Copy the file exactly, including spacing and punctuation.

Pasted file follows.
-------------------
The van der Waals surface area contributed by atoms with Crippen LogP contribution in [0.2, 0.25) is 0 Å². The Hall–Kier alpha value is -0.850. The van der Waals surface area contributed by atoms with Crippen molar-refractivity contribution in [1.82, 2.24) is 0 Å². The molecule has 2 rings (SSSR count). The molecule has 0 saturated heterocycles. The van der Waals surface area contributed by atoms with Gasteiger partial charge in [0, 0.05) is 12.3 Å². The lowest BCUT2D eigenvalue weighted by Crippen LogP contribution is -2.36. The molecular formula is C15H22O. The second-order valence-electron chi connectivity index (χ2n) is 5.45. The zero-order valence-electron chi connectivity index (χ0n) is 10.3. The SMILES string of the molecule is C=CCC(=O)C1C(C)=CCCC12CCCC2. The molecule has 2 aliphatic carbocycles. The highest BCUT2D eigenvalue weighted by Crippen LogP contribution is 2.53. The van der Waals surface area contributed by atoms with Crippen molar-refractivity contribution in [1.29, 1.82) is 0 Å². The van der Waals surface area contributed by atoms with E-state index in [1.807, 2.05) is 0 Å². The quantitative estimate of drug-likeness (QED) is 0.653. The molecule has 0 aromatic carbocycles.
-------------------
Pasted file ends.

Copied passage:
The van der Waals surface area contributed by atoms with Crippen LogP contribution in [0.2, 0.25) is 0 Å². The Hall–Kier alpha value is -0.850. The van der Waals surface area contributed by atoms with Crippen molar-refractivity contribution in [1.82, 2.24) is 0 Å². The molecule has 2 rings (SSSR count). The molecule has 0 saturated heterocycles. The van der Waals surface area contributed by atoms with Gasteiger partial charge in [0, 0.05) is 12.3 Å². The lowest BCUT2D eigenvalue weighted by Crippen LogP contribution is -2.36. The molecular formula is C15H22O. The second-order valence-electron chi connectivity index (χ2n) is 5.45. The zero-order valence-electron chi connectivity index (χ0n) is 10.3. The SMILES string of the molecule is C=CCC(=O)C1C(C)=CCCC12CCCC2. The molecule has 2 aliphatic carbocycles. The highest BCUT2D eigenvalue weighted by Crippen LogP contribution is 2.53. The van der Waals surface area contributed by atoms with Crippen molar-refractivity contribution in [1.29, 1.82) is 0 Å². The van der Waals surface area contributed by atoms with E-state index in [1.807, 2.05) is 0 Å². The quantitative estimate of drug-likeness (QED) is 0.653. The molecule has 0 aromatic carbocycles.